WHOL further success.

       "In other news, these same radio fans made their fifth and final stop to see the 1,073 foot tower of the unaffiliated network station WFMZ TV 69 DT 46 on South Mountain above Allentown on East Rock Road. Adjacent to their studios, the tower also has other outlets that include WJCV-89.3, exWFMZ WLEV-100.7, WBPH TV 9, PBS station WLVT TV 39, and the National Weather Service. Attempting a station visit, the group was told to return home and visit on Monday. Unlike the group, there were two visits made by this reporter four years ago. The last stop, though no tour, and first here was to see WEEX-1230 tower at their studio on Paxinosa Road above Easton. The second in Bethlehem, owned by ‘Jolly’ Joe Timmer, the studios of (250 watt daytimer) WGPA-1100; now let’s go and eat our dinner!

       "It’s five o’clock and this is WJRN 1640 AM and 88.7 FM Allentown and here’s the latest news sponsored by KORS beer. It’s sunny, 74 degrees, and clear. Our top story: a group of 31 MMM (Men of Mass Media) gathered outside the Rodeway Inn for group photos while attempting to assemble a beverage antenna. A passing motorist called police, thinking of another kind of thirst, but when the law arrived, the group had gone and dispersed. In other news and again at the Rodeway Inn, there was a delicious buffet dinner of chicken and ribs with barbecue sauce, baked potatoes and coleslaw, and a salad that was tossed. Also of mass quantities, a patron consumed when served, described of Biblical proportions, though no comment for he disappeared. In sports, from today some finals and scores: five to three, four to two, and three to one, and in the fifth inning eight to four. Now to the weather, pleasant and warm tonight, clear in the morning, tomorrow sunny and bright. Johnny Fever reporting.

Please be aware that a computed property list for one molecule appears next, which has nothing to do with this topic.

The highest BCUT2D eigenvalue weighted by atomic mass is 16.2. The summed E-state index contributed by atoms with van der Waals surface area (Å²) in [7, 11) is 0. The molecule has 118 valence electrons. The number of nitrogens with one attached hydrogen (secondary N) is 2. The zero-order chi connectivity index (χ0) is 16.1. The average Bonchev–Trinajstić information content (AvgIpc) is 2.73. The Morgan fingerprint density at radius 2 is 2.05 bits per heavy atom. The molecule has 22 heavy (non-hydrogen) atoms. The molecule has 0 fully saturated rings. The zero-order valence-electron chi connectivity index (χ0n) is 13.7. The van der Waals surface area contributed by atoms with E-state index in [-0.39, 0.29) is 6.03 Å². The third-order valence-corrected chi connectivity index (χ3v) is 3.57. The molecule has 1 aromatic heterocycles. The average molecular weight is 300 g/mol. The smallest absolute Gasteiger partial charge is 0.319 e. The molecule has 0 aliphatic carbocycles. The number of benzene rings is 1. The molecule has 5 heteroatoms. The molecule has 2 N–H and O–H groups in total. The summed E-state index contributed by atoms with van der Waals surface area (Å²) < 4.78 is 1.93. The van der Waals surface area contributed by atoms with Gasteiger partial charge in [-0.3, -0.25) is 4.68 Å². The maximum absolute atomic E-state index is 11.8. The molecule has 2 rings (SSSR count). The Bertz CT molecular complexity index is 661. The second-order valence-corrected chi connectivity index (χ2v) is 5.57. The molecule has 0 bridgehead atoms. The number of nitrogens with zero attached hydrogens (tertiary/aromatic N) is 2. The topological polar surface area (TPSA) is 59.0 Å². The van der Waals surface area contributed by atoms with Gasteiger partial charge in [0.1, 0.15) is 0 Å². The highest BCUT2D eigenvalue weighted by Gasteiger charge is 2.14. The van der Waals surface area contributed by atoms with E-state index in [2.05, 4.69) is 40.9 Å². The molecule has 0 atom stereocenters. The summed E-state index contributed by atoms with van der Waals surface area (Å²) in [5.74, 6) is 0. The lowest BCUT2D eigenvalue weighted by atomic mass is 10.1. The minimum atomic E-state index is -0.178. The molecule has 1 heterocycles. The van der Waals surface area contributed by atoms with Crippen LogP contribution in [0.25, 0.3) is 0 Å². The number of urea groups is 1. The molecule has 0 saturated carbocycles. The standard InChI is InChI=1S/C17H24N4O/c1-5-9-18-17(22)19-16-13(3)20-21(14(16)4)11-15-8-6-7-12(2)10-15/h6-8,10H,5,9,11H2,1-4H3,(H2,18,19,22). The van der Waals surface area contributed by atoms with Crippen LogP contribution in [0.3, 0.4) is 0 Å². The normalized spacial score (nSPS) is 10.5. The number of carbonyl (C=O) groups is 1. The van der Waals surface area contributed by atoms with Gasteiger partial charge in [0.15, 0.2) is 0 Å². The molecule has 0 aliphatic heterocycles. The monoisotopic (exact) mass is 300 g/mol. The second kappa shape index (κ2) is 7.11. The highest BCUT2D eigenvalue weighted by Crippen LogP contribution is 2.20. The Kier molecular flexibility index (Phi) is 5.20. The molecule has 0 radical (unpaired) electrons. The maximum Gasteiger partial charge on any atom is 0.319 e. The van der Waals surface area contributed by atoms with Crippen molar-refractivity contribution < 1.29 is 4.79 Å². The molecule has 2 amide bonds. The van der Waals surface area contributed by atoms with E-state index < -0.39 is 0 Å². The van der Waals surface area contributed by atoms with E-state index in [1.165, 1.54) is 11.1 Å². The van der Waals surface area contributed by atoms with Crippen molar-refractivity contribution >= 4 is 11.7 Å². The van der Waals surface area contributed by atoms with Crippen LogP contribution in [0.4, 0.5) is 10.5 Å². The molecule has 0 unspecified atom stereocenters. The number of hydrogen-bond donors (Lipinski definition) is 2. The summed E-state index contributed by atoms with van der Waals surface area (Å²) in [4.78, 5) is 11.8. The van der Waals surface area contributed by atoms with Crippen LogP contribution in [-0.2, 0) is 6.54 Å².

"It’s 6:30 now and from the beautiful Birch Room high atop the Inn at Rodeway in Allentown, we present the All the World is a Stage Speaker Series with your host Bob Smolarek whose opening greetings WARMly welcomed everyone and introduced our guest tonight, radio personality, Mr. Ken Mathews (cue the theme of the ‘Mr. Ed TV Show’). ‘Hello, I’m Mr. Ken. A Ken is a Ken, a name of men, and no one can talk to any Ken that is of course unless the friend is the famous Mr. Ken, go right to the source and ask the friend, he’ll give you the answer that you’ll comprehend, he’s always on a steady trend, talk to Mr. Ken!’ With a speech and discussion that was lively, animated, informative, and enjoyable, Mr. Mathews has had a 27-year career in radio, many of them at contemporary hit or hot adult contemporary music FM stations. His longest gig or work at one station was 15 years from both September 6, 1991 to 2006 at Allentown’s ‘B-104’Morning Show’ on WAEB-104.1. Mr. Mathews was even voted as the ‘Best Lehigh Valley Morning Radio Show’ for 2004-2005 by Allentown’s paper, "The Morning Call’. A 1985 Wolfpack graduate from North Carolina State University, Ken actually started in radio while still in school for 2 years at the campus station licensed to Raliegh, WKNC-88.1. His career in commercial radio first began in Franklin, NC at the former WRFR, now WNCC-96.7 and sister to WFSC-1050 which was verified by this reporter in February, 1983. Anyway, Mr. Mathews then returned to Raleigh at WRAL-101.5, then went ‘movin’ on up’ to the former WERI, now WEEI-103.7 Westerly-Providence, then visited the wZOU, now ‘Jammin’ WJMN 94.5’ Boston, capitalized a position at Hartford’s WTIC-96.5, ‘drifted’ over to the former WWGT, now ‘Coast FM’ WMGX-93.1 Portland, Maine, migrated south again to WSSX-95.1 ‘95 SX’ in Charleston, SC, heard the call to ‘go west’ to WGRR-103.5 Hamilton-Cincinnati, and finally returned east to B 104. In the summer of 2007, Mr. Mathews also had a three week ‘live’ audition of talk at WGPA-1100. In addition, Mr. Mathews is a professional speaker and emcee, teaches Public Speaking parttime, consults various clients as a media advisor, spent 7 months in politics, and even worked very briefly as a rodent exterminator at WRFR! Anyway, still looking to be hired again at any radio media position, Mr. Mathews’ contact information is www.KenMathews.com or call 610-838-KENM (5366). Why, Ken would even take a temp job at WNRC! Maybe with honor for John Bowker’s radio call letter jacket. Ken wore a ‘WINS (1010) tie. As for Mr. Mathews’ presentation, at times he was both critical or applauded the industry all the while describing his interest and career from a teenager to today. Alluding to a feeling of compassion for other personalities like him. Ken insisted through his agent on a ‘no-voice-tracking’ clause that would replace anyone in his contract. Mr. Mathews also conveyed that he ‘felt great satisfaction being with us this evening and still has that great feeling about radio like all of (us) do.’ Where (some) people in the industry now don’t realize the history, texture, and the great abilities in radio who unlike ourselves follow, capture, pursue, and treat it as valuable as we do. It’s what we do! Still, Mr. Mathews said that the most important person in radio is the listener. To that we say, ‘we’re listening!’